Everybody needs a holiday, and dancers are no different. It is always something we look forward to, and I mean really look forward to. It’s a time when our bodies and minds can take a well-earned break and recuperate. We can let go and relax. We can forget about work, about dance for a week or two. And I have to tell you, it feels good.
It is so important that we give our bodies time to rest. We work them so much and push past pains that could be bothering us for a long time so a mid-season break could be just what we need to recover from our tough timetable. It is also quite refreshing to have some time away from the studio. Being inside the same four walls is not good for anyone, and the studio is a place dancers have to love. It is a place for hard work and creation, and for that to happen we don’t want to be climbing the walls but rather filling the place with our passion. Having time away can remind us how good it can be to come back.
As a performer, my main goal in life is to shine. Well, that is what I am supposed to do. It is what we are all told or tell ourselves whenever we are about to enter the spotlights of the stage. Isn’t it? Be the brightest star.
But actually, it is not always that easy.
Other thoughts like to creep up on me causing me to doubt and question what I am about to do, question what I have worked on for weeks. And even though I should know I am ready for my shining moment I don’t always feel ready. I question if I have rehearsed enough- did I spend enough time in the studio? The nerves build inside me throughout the day of the performance and I am sure I am not alone in experiencing pre-show anxieties. It is these feelings that can dull our light on stage and prevent that bubbly feeling of dancing. Continue reading “The Shining Light of the Stage”→
The final day of my ‘3 Days 3 Quotes Challenge’ is here. I hope at least one quote I choose during this challenge was inspirational to someone out there. I had a lot of fun taking part and found it a great way to start the new year, encouraging me to think positive and to stay focused.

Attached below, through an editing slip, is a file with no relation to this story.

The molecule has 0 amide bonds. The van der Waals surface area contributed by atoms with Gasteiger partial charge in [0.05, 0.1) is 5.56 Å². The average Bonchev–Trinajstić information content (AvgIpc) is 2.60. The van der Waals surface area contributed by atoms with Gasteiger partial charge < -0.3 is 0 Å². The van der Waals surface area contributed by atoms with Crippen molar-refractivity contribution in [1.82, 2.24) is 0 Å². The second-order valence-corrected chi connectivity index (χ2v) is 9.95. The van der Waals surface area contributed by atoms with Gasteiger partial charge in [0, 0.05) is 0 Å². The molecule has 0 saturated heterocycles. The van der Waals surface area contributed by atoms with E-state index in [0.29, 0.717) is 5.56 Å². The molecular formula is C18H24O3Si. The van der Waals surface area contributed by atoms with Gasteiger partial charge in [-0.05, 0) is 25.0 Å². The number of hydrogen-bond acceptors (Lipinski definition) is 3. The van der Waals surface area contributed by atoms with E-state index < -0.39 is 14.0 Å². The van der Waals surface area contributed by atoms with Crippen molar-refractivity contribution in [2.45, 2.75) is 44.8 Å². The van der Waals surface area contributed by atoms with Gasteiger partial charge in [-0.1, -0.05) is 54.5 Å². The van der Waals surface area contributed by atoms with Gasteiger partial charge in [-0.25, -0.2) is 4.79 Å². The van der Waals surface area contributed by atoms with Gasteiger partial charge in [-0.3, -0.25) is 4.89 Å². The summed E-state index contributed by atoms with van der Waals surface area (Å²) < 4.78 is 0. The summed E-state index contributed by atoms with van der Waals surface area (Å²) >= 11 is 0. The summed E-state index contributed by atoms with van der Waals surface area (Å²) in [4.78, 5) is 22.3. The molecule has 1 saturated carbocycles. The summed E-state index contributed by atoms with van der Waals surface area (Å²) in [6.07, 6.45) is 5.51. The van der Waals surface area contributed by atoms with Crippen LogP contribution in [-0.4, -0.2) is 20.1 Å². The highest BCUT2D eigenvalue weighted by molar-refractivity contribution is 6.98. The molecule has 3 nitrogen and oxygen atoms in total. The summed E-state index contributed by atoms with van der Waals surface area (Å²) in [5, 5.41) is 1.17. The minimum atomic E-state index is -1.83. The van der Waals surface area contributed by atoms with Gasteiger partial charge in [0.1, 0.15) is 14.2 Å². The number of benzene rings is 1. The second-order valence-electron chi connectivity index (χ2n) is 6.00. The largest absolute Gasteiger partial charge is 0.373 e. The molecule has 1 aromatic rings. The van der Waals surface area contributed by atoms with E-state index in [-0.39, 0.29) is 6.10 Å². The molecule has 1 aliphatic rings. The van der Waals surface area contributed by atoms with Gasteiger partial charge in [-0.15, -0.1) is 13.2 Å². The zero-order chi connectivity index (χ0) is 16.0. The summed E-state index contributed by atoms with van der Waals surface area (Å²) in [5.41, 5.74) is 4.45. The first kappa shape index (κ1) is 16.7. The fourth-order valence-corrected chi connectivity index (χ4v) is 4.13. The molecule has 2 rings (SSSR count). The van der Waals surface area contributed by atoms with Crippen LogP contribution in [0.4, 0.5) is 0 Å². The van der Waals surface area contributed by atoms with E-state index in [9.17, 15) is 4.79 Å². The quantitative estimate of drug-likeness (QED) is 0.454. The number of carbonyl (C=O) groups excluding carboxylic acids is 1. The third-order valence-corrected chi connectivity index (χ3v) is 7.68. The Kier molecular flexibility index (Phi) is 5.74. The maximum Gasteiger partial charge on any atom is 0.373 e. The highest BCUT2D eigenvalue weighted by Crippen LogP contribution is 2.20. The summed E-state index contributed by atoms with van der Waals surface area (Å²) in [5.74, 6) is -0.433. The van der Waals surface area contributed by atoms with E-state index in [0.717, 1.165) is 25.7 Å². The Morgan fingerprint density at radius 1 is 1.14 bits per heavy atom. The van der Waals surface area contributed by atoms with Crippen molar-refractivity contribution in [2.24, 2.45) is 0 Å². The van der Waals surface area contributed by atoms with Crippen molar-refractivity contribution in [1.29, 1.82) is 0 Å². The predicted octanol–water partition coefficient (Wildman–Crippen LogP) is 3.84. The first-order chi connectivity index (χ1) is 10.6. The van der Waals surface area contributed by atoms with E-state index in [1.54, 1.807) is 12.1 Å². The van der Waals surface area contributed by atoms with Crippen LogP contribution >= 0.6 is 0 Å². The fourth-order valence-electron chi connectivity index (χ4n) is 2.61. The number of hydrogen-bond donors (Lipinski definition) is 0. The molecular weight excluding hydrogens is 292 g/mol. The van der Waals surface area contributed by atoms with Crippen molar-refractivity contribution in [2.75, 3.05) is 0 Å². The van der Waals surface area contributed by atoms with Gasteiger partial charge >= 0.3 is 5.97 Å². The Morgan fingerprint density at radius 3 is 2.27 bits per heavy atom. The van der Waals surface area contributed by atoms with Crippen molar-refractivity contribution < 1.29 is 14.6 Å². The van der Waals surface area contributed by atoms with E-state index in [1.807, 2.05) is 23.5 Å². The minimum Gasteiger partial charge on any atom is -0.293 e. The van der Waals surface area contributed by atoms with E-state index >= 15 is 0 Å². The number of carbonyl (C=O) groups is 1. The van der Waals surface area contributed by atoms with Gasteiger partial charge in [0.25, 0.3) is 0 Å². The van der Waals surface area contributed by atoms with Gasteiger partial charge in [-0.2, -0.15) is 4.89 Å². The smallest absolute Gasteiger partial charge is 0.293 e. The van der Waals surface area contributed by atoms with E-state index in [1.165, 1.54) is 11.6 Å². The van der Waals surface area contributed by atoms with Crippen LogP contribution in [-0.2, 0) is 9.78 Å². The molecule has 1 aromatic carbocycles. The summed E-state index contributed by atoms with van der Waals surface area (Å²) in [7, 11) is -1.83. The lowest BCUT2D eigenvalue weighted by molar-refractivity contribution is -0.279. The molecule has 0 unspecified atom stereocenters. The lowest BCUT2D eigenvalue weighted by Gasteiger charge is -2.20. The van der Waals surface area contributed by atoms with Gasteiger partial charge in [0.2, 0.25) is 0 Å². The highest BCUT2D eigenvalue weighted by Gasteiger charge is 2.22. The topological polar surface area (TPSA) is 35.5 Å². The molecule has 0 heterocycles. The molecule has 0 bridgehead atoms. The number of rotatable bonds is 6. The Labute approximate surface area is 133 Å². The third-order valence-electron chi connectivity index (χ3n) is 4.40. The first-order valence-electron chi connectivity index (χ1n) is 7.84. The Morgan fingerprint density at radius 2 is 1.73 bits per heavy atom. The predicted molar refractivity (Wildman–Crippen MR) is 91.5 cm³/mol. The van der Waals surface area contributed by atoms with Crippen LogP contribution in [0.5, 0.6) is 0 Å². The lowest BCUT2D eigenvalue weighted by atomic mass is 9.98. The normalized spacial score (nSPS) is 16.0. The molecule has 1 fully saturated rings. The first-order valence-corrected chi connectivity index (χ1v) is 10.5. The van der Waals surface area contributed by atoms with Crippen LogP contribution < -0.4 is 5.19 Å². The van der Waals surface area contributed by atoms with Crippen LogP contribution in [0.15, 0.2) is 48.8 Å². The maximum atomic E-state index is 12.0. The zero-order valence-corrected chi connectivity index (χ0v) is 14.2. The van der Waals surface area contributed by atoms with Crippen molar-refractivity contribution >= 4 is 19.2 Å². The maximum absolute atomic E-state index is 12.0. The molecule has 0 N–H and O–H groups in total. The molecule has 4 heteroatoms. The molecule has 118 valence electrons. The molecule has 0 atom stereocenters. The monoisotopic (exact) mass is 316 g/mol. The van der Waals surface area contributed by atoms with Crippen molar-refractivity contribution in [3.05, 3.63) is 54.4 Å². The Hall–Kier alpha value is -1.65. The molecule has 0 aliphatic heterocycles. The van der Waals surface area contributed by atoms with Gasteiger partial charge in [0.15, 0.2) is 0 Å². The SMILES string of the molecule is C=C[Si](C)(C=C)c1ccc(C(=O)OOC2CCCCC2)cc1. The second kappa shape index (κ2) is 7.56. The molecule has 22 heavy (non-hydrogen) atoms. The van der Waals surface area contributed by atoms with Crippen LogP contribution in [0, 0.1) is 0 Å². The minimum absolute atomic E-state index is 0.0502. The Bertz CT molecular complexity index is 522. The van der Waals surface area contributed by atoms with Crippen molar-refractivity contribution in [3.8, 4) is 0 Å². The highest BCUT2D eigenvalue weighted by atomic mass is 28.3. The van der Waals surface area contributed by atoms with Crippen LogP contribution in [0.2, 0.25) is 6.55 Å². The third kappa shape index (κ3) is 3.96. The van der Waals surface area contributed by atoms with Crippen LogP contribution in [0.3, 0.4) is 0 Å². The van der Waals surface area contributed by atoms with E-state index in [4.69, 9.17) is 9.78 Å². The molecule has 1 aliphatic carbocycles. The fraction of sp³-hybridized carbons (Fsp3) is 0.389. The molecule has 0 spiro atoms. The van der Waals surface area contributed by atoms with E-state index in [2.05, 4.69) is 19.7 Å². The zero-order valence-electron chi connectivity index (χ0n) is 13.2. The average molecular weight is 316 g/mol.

My quotes for Day III:
❝No matter. Try again. Fail again. Fail better.❞
❝Life is a journey, and if you fall in love with the journey, you will be in love forever❞
Firstly, I must thank Maysa Rose and hitherandyond for my nominations to take part in the ‘3 Days 3 Quote Challenge’. It is my first challenge as a blogger and I thought it would be a great way for A Ballet of Life to start 2017. Through my blog and dance experiences, I always want to encourage and motivate people to find the positive side of situations so the quotes I have chosen will involve the same messages.
Here are the challenge rules:
Thank the blogger who nominated you
Post three quotes each day for three days
Nominate three bloggers per day
Inform the nominees
And here are my quotes for Day I:
❝You have to love dancing to stick to it. It gives you nothing back, no manuscripts to store away, no paintings to show on walls and maybe hang in museums, no poems to be printed and sold, nothing but that single fleeting moment when you feel alive.❞
Another year passed and a new one begins. Happy New Year everyone!
I hope you all left 2016 feeling content with what last year brought you and leapt into 2017 excited for all the possibilities you can bring to the new year ahead.
I learnt a lot in 2016. Being filled with moments of happiness and times of sadness, it was definitely a year of change and growth, which is what every year should involve. I did not only grow one year older (ouch) but I believe my heart grew larger for the wonderful people I hold close and my brain grew wiser due to tough situations and learning how to handle them correctly. You only learn through experience.
It was a year full of dance, like most of my years are. I was promoted to principle and danced my first premiere in the leading role, both being things I never thought possible. 2016 also came with my first injury and unfortunately that will be something I will have to bring with me into the new year: bones take a long time to heal. May 2017 be the year of healthy bones.
I will happily be carrying my blog with me into the new age. Being something I was very sceptical of at first but now am so deep into the joy of sharing my little life with anyone interested, I am more than thrilled to introduce A Ballet of Life to 2017. I hope it can grow and expand even more in the year to come.
A new year is full of potential and will no doubt bring each of us new challenges – offering very different yet very exciting things on the horizon. I want to once again dance my way through the year and am very interested to see what that brings me. I aim to allow all the things I learnt in the year just passed to influence what happens to me in the year at present. I step into January 1st with my point shoes at the ready, all wide-eyed and full of anticipation for what ballet will bring me in 2017.
May your year be full of the things you love most and be brightened by some form of beautiful art too.